The roll-top desk that lurks within the Contax and Kiev.

Standard lenses are fitted via a tiny internal bayonet mount, while all other lenses fit on a much larger external bayonet: the rangefinder coupling is accomplished by threading the throw of the focusing mount so that it matches the rotation of the focusing mount of the standard lens. In order to engage the lug on the lens with the socket in the focusing mount, the lens must be set at infinity when fitting or removing it, as must the lens mount on the camera. Otherwise, the instruction leaflet warns, "the lens may be difficult to remove from camera resulting in damage€not covered by the product guarantee."

Because of the excessively complex mounts, and the relatively tiny size of the market, there have been few "independent" lenses in this fitting: Steinheil, Stewartry, one or two others, none particularly distinguished until now. There was once another Voigtlander lens in a Contax mount, the 50mm f/1.5 Nokton, but that was only a prototype, and besides, Voigtlander was owned by Zeiss at the time, having been taken over in 1956.

Zeiss themselves seem not to have coupled the 21mm f/4.5 Biogon; I don't know if the 21mm f/4 Nikkor was coupled; and the 25mm f/4 Snapshot-Skopar doesn't couple to the Bessa series, so it was a surprise that all three of the new lenses are fully rangefinder coupled.

There is an enduring question mark over how similar the focus register and rangefinder coupling are between Contax (and therefore Kiev) and Nikon-and it also helps to explain why the fastest lens supplied is the 35mm f/2.5. It looks as if the 35mm f/1.7 could be made to fit (the rear lens cell is well under 30mm in diameter, and would therefore go through the 36mm lens throat) but it might not couple adequately. The instruction leaflet (common to all three lenses) says, "if [the lenses are] used with conventional Contax models, no trouble is expected as possible error is within the depth of field."

The Fit And Focus Test
With one Kiev, results were awful, and with another, they were comparable with the Contax IIa that I used to carry out the main test, so never assume that any lens will go onto a Kiev without trouble: always test first. All three lenses went onto all classic Contax models (I, II, III, IIa, IIIa) without difficulty. The instruction leaflet specifically states that the lenses are unsuitable for "early models with slow speeds" which presumably refers to late Contax I models, but when I tried this I found no problem: there is only about 0.5mm clearance (1/50") between the slow-speed dial and the lens mount, but camera and lens remain functional. On the Contax, the results were what I have come to expect with Voigtlander lenses: good at full aperture (65-80 lp/mm centrally, 65 lp/mm edge) and excellent by f/5.6 or f/8 (80-100 lp/mm centrally, 65-80 lp/ mm edge). Results for all three were sufficiently similar so that they are not worth exploring in detail, but there is also the point that I was testing them on a camera that is nearly half a century old, and for which they were not designed. The slight loss of performance as compared with the Leica-fit versions I have tested before seems a likelier result from this than from any real difference in optical bench performance. If I didn't know that these lenses can be even better than this, I'd be recommending them without even commenting on the discrepancy: nothing else you can buy for a Contax, Kiev, or Nikon is likely to be as good.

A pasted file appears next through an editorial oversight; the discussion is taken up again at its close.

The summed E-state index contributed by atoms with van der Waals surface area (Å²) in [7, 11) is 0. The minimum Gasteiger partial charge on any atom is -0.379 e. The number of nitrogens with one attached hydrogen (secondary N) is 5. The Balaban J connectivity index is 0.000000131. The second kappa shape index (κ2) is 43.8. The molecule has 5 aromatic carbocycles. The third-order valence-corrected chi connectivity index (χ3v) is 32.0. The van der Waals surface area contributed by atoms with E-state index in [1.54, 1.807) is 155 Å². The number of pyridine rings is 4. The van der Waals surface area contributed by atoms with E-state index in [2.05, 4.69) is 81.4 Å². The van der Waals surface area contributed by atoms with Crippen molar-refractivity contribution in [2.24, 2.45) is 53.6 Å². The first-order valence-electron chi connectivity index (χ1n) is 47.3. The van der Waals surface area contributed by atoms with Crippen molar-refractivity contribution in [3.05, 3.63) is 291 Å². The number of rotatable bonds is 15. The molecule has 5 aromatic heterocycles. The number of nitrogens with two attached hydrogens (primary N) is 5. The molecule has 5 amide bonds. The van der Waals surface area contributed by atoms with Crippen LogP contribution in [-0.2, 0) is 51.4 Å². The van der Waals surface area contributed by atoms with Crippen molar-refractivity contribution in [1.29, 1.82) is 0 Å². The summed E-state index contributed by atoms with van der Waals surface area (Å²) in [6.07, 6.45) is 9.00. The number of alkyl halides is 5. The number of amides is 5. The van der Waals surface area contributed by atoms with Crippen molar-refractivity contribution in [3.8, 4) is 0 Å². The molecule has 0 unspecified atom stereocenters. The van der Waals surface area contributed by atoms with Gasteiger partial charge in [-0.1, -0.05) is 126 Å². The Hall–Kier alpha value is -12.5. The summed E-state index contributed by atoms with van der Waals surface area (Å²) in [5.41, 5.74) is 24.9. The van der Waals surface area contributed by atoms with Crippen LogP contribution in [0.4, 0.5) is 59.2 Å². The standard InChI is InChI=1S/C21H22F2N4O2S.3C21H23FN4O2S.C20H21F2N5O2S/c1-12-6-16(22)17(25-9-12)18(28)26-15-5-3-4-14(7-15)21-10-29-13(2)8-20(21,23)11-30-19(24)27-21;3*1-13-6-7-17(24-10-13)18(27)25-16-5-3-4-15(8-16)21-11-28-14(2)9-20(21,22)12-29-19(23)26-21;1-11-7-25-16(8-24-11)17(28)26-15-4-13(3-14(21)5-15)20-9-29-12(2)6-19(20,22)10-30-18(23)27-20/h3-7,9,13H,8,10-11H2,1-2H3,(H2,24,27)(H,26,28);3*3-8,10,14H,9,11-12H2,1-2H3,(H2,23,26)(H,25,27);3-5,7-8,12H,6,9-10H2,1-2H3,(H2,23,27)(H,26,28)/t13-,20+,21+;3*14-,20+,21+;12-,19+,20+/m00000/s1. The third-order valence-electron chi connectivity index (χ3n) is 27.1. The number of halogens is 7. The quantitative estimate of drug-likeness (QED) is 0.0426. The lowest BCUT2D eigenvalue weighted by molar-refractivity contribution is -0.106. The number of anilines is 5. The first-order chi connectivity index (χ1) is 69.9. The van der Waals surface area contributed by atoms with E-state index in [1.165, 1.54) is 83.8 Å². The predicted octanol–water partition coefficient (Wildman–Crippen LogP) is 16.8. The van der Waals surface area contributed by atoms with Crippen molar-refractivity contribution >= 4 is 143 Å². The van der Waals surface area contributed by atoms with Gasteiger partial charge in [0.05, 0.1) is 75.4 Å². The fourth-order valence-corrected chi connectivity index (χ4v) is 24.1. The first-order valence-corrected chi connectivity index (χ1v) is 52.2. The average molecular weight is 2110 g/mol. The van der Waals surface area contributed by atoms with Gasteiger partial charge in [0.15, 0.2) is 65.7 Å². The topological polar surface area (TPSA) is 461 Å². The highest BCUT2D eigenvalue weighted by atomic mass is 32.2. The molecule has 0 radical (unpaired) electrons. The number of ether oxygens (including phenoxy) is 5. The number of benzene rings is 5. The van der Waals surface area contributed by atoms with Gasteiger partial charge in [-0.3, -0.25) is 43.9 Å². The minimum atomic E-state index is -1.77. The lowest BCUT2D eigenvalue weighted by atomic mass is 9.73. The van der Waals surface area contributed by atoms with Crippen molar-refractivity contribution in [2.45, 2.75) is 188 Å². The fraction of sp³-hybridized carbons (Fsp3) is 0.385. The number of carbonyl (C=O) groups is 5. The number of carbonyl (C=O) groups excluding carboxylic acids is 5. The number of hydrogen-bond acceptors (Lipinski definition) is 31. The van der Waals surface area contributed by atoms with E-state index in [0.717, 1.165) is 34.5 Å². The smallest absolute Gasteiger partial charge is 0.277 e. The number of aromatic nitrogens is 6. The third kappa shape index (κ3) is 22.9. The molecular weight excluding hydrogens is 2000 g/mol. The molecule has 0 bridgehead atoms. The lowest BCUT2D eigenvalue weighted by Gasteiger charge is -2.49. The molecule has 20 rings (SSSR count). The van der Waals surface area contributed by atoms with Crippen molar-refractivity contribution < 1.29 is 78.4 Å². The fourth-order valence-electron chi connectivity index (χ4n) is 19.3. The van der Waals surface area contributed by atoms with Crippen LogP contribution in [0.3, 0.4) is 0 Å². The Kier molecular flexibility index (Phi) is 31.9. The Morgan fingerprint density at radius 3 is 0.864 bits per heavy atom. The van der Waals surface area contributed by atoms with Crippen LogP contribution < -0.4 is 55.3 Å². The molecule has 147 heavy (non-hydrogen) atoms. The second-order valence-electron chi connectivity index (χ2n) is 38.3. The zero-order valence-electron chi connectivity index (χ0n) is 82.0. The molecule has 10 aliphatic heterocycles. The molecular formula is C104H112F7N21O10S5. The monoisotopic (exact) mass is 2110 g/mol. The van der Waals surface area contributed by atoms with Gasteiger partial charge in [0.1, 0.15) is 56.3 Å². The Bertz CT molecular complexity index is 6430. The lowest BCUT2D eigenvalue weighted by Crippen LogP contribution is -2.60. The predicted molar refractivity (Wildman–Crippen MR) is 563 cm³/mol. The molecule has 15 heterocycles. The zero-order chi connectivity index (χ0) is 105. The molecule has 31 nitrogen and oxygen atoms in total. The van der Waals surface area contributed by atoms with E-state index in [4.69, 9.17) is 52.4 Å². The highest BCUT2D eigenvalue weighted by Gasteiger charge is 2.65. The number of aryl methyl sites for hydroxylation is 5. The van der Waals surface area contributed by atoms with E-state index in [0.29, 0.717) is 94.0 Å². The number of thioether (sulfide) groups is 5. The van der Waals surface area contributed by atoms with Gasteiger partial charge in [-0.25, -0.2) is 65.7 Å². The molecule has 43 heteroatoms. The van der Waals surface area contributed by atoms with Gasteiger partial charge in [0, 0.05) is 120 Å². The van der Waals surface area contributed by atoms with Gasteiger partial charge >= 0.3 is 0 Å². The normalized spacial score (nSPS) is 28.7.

Finders & Filter Thread
The 21mm f/4 and 25mm f/4 are both supplied complete with finder: as far as I am aware, the only interchangeable-lens camera ever to have a 25mm finder frame built-in was the Nikon SP. The 35mm f/2.5 is supplied without a finder, which means that if you want to use it on a Contax or Kiev you will need to buy one. The 21 and 25 finders are the same as are supplied for the Leica-fit lenses: brightline with parallax marks, and of the very highest quality.

Filters on all three are 43mm, but all have twin, concentric female threads around the lens, the outer being 48mm for the vestigial lens shades supplied with the lens: 4mm deep for the 21mm, 6mm for the 25mm and 35mm. An unexpected accessory, packed with each lens, is a clamp-on focusing collar for those who find the body-mounted focusing knob hard to deal with; this includes the vast majority of people I have ever met who have tried to use a Contax or Contax derivative.

All the lenses, of course, rotate in the mount, so all have twin aperture scales, 180ž apart, to ensure that at least one is adequately visible most of the time. All stop down to f/22, though by this point, diffraction limitations have knocked quite a lot off optimum definition.

To sum up, what does this mean for the user? Well, for very rich users, it's easy: it means they can buy a new S3 and use that. The only camera I would rather have than the S3 in this fitting is an SP (which has a vastly superior viewfinder), and even then, given the choice between a new S3 and a 40-year-old SP, the S3 might win. For die-hard users of old cameras, it's also easy: you can, for the first time in almost four decades, buy new, state of the art lenses for your classic Contax, Nikon, or (if it's in good order) Kiev. And that has to be good news.

Voigtlander cameras and lenses are imported by Schneider Optics Inc., 285 Oser Ave., Hauppauge, NY 11788; (631) 761-5000; fax: (631) 761-5090;